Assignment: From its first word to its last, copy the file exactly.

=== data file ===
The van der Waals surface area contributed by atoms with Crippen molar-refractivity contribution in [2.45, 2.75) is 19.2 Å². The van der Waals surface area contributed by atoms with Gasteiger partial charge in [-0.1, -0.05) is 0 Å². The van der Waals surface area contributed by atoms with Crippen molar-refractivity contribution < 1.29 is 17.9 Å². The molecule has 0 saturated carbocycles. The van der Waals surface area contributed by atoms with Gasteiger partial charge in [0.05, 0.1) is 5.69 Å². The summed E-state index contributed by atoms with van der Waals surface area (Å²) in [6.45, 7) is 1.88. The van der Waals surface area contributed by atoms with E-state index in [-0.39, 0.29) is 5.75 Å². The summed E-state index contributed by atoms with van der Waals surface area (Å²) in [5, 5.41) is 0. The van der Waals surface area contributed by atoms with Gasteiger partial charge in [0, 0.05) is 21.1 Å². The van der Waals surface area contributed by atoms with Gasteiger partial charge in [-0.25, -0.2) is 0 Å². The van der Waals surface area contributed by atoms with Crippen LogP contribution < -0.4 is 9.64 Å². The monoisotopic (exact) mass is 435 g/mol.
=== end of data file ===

The van der Waals surface area contributed by atoms with Crippen molar-refractivity contribution in [2.45, 2.75) is 19.2 Å². The van der Waals surface area contributed by atoms with Gasteiger partial charge in [-0.1, -0.05) is 0 Å². The van der Waals surface area contributed by atoms with Crippen molar-refractivity contribution < 1.29 is 17.9 Å². The molecule has 0 saturated carbocycles. The van der Waals surface area contributed by atoms with Gasteiger partial charge in [0.05, 0.1) is 5.69 Å². The summed E-state index contributed by atoms with van der Waals surface area (Å²) in [6.45, 7) is 1.88. The van der Waals surface area contributed by atoms with E-state index in [-0.39, 0.29) is 5.75 Å². The summed E-state index contributed by atoms with van der Waals surface area (Å²) in [5, 5.41) is 0. The van der Waals surface area contributed by atoms with Gasteiger partial charge in [0, 0.05) is 21.1 Å². The van der Waals surface area contributed by atoms with Gasteiger partial charge in [-0.25, -0.2) is 0 Å². The van der Waals surface area contributed by atoms with Crippen LogP contribution < -0.4 is 9.64 Å². The monoisotopic (exact) mass is 435 g/mol.